We are being inundated with devastating news and frightening predictions. The news can often be heartbreaking and unnerving. It is important to stay informed in order to stay safe, and after we gather enough information, it is entirely acceptable to press the mute button and turn it off for a bit. Hearing what others are doing to cope can be inspiring and it can also feel overwhelming and elicit feelings of false inadequacy.

The onslaught of all the incoming information can feel intense and exhaust our nervous system while we live in this state of constant anxiety. Check in with yourself. Notice if you are feeling anxious anticipation. If you are, consider giving yourself a break. The news will be there when you turn it back on. 

Do what is best for you in the moment and accept that as enough.


Human beings are resilient, and we will get through this. For now, we must be gentle and kind with, with one another, and ourselves and our feelings.  It is OK to have all the feels. It is OK to feel uncertain and scared. Allow yourself these uncomfortable feelings and offer yourself some tenderness. 

Imagine that your best friend is going through a really tough time. How would you talk to them? What could you do for them, in that moment? Really think about this. You might tell them, “It is going to be alright” or “I have your back and I am here for you.”. You might feel compassion, love, and grace for them.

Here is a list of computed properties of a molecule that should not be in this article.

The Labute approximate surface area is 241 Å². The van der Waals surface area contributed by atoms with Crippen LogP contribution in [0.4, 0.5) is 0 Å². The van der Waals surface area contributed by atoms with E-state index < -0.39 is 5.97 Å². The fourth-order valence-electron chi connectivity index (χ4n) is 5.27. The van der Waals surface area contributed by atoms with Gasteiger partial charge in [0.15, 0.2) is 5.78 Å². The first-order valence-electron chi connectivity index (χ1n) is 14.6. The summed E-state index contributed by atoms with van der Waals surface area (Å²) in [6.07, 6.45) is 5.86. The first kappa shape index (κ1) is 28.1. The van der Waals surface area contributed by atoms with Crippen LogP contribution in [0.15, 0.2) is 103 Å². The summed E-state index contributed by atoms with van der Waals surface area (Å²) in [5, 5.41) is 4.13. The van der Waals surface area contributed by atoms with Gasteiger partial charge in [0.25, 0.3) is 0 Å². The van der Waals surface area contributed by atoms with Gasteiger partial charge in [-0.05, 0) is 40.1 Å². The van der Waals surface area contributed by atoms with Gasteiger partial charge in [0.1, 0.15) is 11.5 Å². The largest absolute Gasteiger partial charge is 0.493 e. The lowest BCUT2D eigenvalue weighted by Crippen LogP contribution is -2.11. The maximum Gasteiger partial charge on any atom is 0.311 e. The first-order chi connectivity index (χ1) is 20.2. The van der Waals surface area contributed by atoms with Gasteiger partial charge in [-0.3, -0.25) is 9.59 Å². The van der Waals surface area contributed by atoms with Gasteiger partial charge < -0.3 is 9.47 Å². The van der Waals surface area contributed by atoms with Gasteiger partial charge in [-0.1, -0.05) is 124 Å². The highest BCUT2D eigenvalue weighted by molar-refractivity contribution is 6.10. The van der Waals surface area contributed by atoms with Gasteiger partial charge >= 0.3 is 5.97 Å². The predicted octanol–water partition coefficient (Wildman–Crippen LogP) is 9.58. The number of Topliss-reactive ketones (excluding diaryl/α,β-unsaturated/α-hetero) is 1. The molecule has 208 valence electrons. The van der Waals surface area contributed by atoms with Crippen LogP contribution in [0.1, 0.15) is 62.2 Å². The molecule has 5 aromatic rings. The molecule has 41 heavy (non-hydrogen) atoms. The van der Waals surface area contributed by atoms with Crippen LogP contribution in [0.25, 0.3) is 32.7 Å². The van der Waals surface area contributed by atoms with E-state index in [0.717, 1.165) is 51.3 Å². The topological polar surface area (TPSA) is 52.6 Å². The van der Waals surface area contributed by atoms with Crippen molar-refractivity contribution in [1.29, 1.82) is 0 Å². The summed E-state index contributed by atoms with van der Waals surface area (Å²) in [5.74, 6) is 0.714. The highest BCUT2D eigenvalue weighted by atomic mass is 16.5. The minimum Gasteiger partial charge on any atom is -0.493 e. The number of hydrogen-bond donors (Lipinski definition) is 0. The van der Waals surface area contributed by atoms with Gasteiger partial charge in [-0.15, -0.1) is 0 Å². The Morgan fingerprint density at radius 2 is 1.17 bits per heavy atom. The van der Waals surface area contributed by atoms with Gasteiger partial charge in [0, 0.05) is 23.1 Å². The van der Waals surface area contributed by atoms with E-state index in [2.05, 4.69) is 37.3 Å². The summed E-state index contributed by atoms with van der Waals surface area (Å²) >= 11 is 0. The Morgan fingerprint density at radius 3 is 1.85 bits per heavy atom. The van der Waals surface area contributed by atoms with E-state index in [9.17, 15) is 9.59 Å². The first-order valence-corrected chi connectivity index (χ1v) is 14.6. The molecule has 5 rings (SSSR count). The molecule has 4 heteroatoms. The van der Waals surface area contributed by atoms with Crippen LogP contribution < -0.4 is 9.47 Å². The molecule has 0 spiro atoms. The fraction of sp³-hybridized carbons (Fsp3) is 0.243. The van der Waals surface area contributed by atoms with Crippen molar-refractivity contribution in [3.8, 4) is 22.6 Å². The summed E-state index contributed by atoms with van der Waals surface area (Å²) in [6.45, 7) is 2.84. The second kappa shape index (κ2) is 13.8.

Now turn the tables. Treat yourself with the same compassion and care. Speak to yourself with the same love, warmth, and gentleness. You deserve it. Studies show that offering ourselves self-compassion increases our optimism, happiness, and resilience. We always need more of these wonderful things in our lives.

For me, this self-compassion often looks like this: checking in with my body and allowing my jaw to relax and my shoulders to settle. It looks like taking in a deep, healing breath and acknowledging that if I do this for me, I will have capacity to do this for others.

Today, it is me in my pajamas, holding my hand over my heart and a smile on my face, overdue for a shower, and the scent of cinnamon toast in the air.

Some suggestions for actions parents and caregivers can take:

About the Author
About the Author

Deborah Grover glows when she talks about the wonderful privilege she has to be able to work with parents as they navigate the waters of parenthood and discover their inner calm. In addition to facilitating Finding Calm classes, Deborah is the Marketing and Outreach Director for Community of Mindful Parenting (CMP). She is also a trained Roots of Empathy facilitator, Girl Sense Mindfulness teacher, Mindful Based Stress Reduction for Teens (MBSR-T) facilitator, and graduate of many mindful parenting programs including MBSR, MSC and The Science of Well Being from Yale University. She obtained her bachelor’s in writing and psychology from the University of Puget Sound and MBA from Seattle University. She is a proud mother to two daughters, a lifelong learner, and a growing mindful parent.